Bankruptcy Explained – What’s the Difference Between a Chapter 7 and a Chapter 11?

26 Oct by admin

Bankruptcy Explained – What’s the Difference Between a Chapter 7 and a Chapter 11?

Before doing any research, you may believe that bankruptcy is simply the process people go through to get out of paying their financial obligations. Bankruptcy is actually very complicated, and neither option (Chapter 7 or Chapter 11) will allow an individual to get out of paying all of your debt!Chapter 7 bankruptcies are often referred to as the “liquidation” bankruptcy. Chapter 7 bankruptcies can be filed by individuals, partnerships, corporations or any other business entity.If an individual or company is filing Chapter 7, it’s because they are beyond the ability of reorganizing their debts and are forced to sell many of their assets in order to pay creditors. A trustee is appointed to the filer, and is responsible for ensuring that any assets that are secured and can be sold are sold – and that the proceeds from the sale are given to the specific creditor that secured the purchase in the first place.If the sale of secured assets result in more money than what is owed to the secured creditors, the assets and cash are pooled together and paid to the outstanding creditors who had provided unsecured loans to the individual or business.One of the main reasons why people and organizations file a Chapter 7 bankruptcy is to discharge eligible debts and give themselves a fresh start. A debtor who successfully files Chapter 7 will have no liability for the discharged debts – but there are many types of debts that cannot be discharged, including loans used for college, child support and/or alimony, or a lien on a property. A discharge of debt under a Chapter 7 is only possible for individual debtors – not partnerships or other types of corporations.Once the proper paperwork is filed with the court to begin the Chapter 7, creditors must stop contacting the debtor attempting to collect the debt.An individual may be denied debt discharges under a Chapter 7 case if the court finds the individual did not keep (or produce) adequate financial records, committed a crime of perjury, was unable to explain loss of assets, concealed, destroyed or illegally transferred property to try and move it out from the estate, or failed to complete a financial management course as required of all debtors filing bankruptcy.A Chapter 11 bankruptcy is referred to as the “rehabilitation” bankruptcy. The individual or business can file for Chapter 11 – or the creditors may involuntarily file for the debtor in certain situations. Most Chapter 11 bankruptcies are filed by corporations or other businesses rather than individuals.In this type of bankruptcy, the debts are reorganized to allow the individual or business a better chance of repaying them and keeping their head above water. The creditors are contacted to get different terms on any loans – interest rates may be lowered, the amount of time you have to repay a debt may be extended to make the monthly payments lower and hopefully, easier to manage. A trustee is appointed to supervise the assets but nothing is sold at this time.In a Chapter 11 bankruptcy, you aren’t getting rid of your debts – you are simply restructuring and changing the terms of the debt and making plans to pay it back continuously through future earnings.If a business is filing Chapter 11, it’s expected to continue operating successfully. If that proves not to be possible, the business can then file for Chapter 7 and liquidate assets.In both a Chapter 7 and Chapter 11 filing by a corporation, it’s likely that the common shareholders would receive little or no return on their investments.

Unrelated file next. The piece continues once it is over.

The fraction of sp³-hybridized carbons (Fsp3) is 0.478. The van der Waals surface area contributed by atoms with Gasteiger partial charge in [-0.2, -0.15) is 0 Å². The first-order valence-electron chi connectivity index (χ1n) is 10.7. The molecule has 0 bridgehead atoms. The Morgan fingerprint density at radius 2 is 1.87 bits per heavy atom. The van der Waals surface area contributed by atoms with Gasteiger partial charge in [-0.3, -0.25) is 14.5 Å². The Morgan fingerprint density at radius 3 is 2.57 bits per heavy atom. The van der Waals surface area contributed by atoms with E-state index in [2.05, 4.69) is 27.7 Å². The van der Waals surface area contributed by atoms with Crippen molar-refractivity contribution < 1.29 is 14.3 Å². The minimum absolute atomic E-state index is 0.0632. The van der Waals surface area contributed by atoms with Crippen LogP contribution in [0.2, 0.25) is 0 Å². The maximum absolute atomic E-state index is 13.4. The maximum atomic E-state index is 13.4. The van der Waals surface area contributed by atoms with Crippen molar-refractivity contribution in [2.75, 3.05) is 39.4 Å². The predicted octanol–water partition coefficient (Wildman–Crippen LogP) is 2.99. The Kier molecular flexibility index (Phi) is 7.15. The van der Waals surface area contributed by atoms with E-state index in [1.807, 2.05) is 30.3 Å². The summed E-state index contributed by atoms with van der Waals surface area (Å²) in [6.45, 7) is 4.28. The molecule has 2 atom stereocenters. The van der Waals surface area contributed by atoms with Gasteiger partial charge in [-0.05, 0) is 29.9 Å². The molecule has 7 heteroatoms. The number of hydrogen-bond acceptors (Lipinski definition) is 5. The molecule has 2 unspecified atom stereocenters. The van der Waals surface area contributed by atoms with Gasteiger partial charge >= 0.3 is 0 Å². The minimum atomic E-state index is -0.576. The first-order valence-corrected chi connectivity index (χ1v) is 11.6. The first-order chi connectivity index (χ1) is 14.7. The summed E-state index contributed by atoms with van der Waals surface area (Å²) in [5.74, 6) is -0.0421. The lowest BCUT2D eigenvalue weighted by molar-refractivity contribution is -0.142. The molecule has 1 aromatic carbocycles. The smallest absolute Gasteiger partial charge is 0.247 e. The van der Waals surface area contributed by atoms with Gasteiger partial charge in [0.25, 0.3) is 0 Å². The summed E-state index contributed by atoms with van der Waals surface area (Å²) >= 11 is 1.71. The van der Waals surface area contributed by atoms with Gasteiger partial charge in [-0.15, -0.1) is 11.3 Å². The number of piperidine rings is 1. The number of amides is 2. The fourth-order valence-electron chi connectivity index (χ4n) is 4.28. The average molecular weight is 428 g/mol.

Leave a Reply

Your email address will not be published. Required fields are marked *